Monday, November 12, 2012

It's Humbling to be so Needy

Members of Nisshin Church at the Fall picnic last Sunday
     These past few weeks have been very humbling for Gina and me.  We've gone from living in a place where we were mostly competent and self-sufficient to one where we're functionally illiterate, unable to communicate basic ideas, and as a result very needy.
     It's been getting cold outside, and last night I decided to fire up one of the kerosene heaters we'll use to warm the house this winter.  I went to the gas station, bought some kerosene (an adventure in itself), and then topped off the tank in the heater.  The heater itself is more complex than its US counterparts with buttons and digital readouts all over the front.  Of course, each button is clearly Japanese!  I finally did get the heater to light, and it warmed the house nicely. However, I'm not sure which combination of things actually resulted in ignition, so I'll be starting from scratch tomorrow morning!
     Everything in our lives right now is like lighting that kerosene heater.  The buttons on the microwave oven and the washing machine are all written in Japanese - as is the owner's manual for our new (to us) Toyota van and the labels on everything in the grocery store.  It seems like we need help with almost everything!  By the way, this experience has given us a different perspective on some of our Spanish-speaking neighbors back home in Asheboro, but that's a blog entry for another day.
     So, through this transition, the Holy Spirit has been giving us a better view of our weakness.  At the same time, He's been mercifully providing for our daily needs through His Church here.  Our teammates and the Japanese Christians who attend Nisshin Christ Church have been so helpful and patient with us.  I'm pretty sure that someone from our team has spent time with us EVERY DAY over the past month.  When we've thanked them and apologized for taking so much of their time, they've assured us that helping us is their joy, and they're so pleased to have us here on the field.  We feel humbled and grateful for the welcome and constant help they've been to us.
     The Japanese Christians at Nisshin Church have also received us warmly.  Within 48 hours after our arrival, one of the church ladies knocked on our door to take Gina to the grocery store and teach her how to cook a Japanese-style meal.  Another lady took us to City Hall to register our address and then helped us open bank accounts.  Someone else spent their whole Saturday translating for us at the cell phone store to get us set up with phones, and a team of 3 ladies are taking turns meeting with us each week to help with basic language acquisition.  I could go on, but you get the idea.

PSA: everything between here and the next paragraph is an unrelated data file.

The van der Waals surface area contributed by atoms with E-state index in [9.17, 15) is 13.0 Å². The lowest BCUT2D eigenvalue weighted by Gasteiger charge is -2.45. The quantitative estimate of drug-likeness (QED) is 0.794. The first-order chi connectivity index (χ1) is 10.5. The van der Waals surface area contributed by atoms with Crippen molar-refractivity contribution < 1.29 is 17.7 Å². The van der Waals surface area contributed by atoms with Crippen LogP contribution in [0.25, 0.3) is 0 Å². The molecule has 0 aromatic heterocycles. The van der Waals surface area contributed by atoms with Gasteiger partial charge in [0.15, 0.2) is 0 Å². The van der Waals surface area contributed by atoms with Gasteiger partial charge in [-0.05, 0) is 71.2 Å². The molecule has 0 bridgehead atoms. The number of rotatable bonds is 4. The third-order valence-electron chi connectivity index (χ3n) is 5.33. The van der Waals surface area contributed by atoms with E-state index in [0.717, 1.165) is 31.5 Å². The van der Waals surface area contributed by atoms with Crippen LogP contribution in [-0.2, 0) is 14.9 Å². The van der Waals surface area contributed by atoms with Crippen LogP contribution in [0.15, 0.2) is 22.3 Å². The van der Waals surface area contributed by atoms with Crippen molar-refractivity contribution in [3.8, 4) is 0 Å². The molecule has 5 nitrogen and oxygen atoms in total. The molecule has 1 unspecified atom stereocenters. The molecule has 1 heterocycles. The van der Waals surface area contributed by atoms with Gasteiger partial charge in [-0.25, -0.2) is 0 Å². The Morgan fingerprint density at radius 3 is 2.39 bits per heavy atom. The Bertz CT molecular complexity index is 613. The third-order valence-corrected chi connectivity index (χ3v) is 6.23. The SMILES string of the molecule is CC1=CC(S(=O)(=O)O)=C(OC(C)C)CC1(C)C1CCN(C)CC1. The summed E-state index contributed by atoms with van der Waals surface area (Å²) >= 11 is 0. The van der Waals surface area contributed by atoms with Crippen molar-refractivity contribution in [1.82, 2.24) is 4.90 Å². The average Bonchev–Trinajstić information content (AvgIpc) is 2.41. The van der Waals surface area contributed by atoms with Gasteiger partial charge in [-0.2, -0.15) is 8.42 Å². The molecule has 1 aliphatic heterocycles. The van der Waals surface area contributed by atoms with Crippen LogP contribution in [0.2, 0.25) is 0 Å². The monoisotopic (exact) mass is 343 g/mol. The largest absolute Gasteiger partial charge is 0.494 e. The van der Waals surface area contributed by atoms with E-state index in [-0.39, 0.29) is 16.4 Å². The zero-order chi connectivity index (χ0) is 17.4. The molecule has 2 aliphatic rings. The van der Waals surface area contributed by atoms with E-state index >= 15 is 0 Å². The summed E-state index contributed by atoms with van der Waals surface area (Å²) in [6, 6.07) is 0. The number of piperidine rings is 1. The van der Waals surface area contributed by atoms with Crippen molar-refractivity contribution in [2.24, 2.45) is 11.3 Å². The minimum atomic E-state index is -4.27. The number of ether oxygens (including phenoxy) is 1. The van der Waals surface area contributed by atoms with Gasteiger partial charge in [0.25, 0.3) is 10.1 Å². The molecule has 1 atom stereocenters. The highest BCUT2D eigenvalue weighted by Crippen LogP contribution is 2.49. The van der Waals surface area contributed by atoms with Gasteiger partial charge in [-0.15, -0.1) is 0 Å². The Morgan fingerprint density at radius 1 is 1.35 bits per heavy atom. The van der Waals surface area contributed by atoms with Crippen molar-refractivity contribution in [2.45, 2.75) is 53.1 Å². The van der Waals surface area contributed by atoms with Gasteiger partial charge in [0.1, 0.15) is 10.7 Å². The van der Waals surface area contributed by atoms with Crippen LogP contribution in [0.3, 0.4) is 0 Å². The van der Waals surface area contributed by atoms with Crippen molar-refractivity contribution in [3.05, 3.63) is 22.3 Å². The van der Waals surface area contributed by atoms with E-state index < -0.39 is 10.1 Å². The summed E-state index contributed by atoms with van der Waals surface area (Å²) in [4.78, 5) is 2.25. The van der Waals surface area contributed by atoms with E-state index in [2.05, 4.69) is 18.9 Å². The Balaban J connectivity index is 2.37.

The Church here is very (very) small, but God has people here who've welcomed us with lavish generosity.  They're able to do that because they've experienced the lavish, welcoming love of God through Christ Jesus.  He received them when they were aliens and strangers because of their sin, and now they're showing a similar welcome to us.  It's a marvelous picture of God's grace drawn around our new-found weakness.
     I wish I could tell you that we'll be independent again in a few weeks, but that's probably not reality.  We'll need a lot of help (and prayer!) for a long time.  And in the process, God will get glory as He continues to show Himself strong through our weakness.  Thank you for praying to that end!


  1. Hi Jeremy! Greetings from Ishinomaki. So good to hear you arrived in Japan at long last. I enjoy reading your blog and seeing updates regarding your adjustment to life in Japan. Indeed, Japan has a special way of making one feel humbled to the dust. Many times during my 4+ years in Japan I have thought to myself that God is surely far less concerned about what we missionaries can DO in Japan (which by human standards seems so little in the stages when we are unable to speak or read or do much of anything independently) and more concerned about refining our character and hammering away at our incredible pride and arrogance. I would encourage you to rejoice in your weakness and embrace it with all you've got. Many missionaries simply quit after language school because it's too much. I often wonder if they quit because they couldn't handle feeling so helpless for years on end. The humbling thing is that even when you have the language "down pat" (like my husband does) it really pales in comparison to having a godly and patient character. God bless you as you begin your journey in Japan! -Danielle Krammel

    1. Hi Danielle!

      I saw this comment through an email a couple of weeks ago. I tried to respond, and it didn't go through...I just now realized I had to do so here. Sorry for being slow!

      It's great to hear from you and to know that things are going well up in Ishinomaki! Thanks also for the encouragement in your comment. I think it will be a long time before we have ANYTHING "down pat" - so realizing that god delights to use weak things/people to accomplish his plans is very reassuring right now.

      Please pass along our greetings to your husband. We look forward to the opportunity to meet you one of these days!